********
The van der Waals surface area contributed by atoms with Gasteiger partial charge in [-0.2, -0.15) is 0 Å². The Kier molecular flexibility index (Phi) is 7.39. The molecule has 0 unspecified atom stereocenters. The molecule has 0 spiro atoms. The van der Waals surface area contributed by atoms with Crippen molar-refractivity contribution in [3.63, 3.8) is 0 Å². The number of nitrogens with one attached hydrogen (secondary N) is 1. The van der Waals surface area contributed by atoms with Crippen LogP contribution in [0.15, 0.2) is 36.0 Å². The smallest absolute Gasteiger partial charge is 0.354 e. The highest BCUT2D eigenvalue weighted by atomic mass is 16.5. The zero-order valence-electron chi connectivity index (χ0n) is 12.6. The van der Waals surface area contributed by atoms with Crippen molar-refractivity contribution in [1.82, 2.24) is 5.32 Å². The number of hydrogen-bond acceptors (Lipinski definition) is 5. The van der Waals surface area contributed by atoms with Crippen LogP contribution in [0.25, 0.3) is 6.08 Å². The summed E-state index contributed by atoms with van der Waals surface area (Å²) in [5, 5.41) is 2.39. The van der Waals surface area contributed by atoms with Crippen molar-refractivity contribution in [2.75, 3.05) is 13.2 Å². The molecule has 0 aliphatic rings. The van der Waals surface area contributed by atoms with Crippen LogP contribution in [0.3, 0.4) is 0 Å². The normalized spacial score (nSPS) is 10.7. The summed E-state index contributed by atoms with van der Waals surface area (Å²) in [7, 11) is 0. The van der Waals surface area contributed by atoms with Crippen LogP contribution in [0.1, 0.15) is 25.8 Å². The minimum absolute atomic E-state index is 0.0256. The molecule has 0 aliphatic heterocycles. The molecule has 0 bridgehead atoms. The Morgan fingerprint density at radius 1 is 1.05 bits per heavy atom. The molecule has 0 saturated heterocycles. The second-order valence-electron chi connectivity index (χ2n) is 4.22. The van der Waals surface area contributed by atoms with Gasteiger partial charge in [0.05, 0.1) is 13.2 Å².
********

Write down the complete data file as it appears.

The van der Waals surface area contributed by atoms with Gasteiger partial charge in [-0.2, -0.15) is 0 Å². The Kier molecular flexibility index (Phi) is 7.39. The molecule has 0 unspecified atom stereocenters. The molecule has 0 spiro atoms. The van der Waals surface area contributed by atoms with Crippen molar-refractivity contribution in [3.63, 3.8) is 0 Å². The number of nitrogens with one attached hydrogen (secondary N) is 1. The van der Waals surface area contributed by atoms with Crippen LogP contribution in [0.15, 0.2) is 36.0 Å². The smallest absolute Gasteiger partial charge is 0.354 e. The highest BCUT2D eigenvalue weighted by atomic mass is 16.5. The zero-order valence-electron chi connectivity index (χ0n) is 12.6. The van der Waals surface area contributed by atoms with Crippen molar-refractivity contribution in [1.82, 2.24) is 5.32 Å². The number of hydrogen-bond acceptors (Lipinski definition) is 5. The van der Waals surface area contributed by atoms with Crippen LogP contribution in [0.25, 0.3) is 6.08 Å². The summed E-state index contributed by atoms with van der Waals surface area (Å²) in [5, 5.41) is 2.39. The van der Waals surface area contributed by atoms with Crippen molar-refractivity contribution in [2.75, 3.05) is 13.2 Å². The molecule has 0 aliphatic rings. The van der Waals surface area contributed by atoms with Crippen LogP contribution in [0.3, 0.4) is 0 Å². The normalized spacial score (nSPS) is 10.7. The summed E-state index contributed by atoms with van der Waals surface area (Å²) in [7, 11) is 0. The van der Waals surface area contributed by atoms with Crippen LogP contribution in [0.1, 0.15) is 25.8 Å². The minimum absolute atomic E-state index is 0.0256. The molecule has 0 aliphatic heterocycles. The molecule has 0 bridgehead atoms. The Morgan fingerprint density at radius 1 is 1.05 bits per heavy atom. The molecule has 0 saturated heterocycles. The second-order valence-electron chi connectivity index (χ2n) is 4.22. The van der Waals surface area contributed by atoms with Gasteiger partial charge in [0.05, 0.1) is 13.2 Å².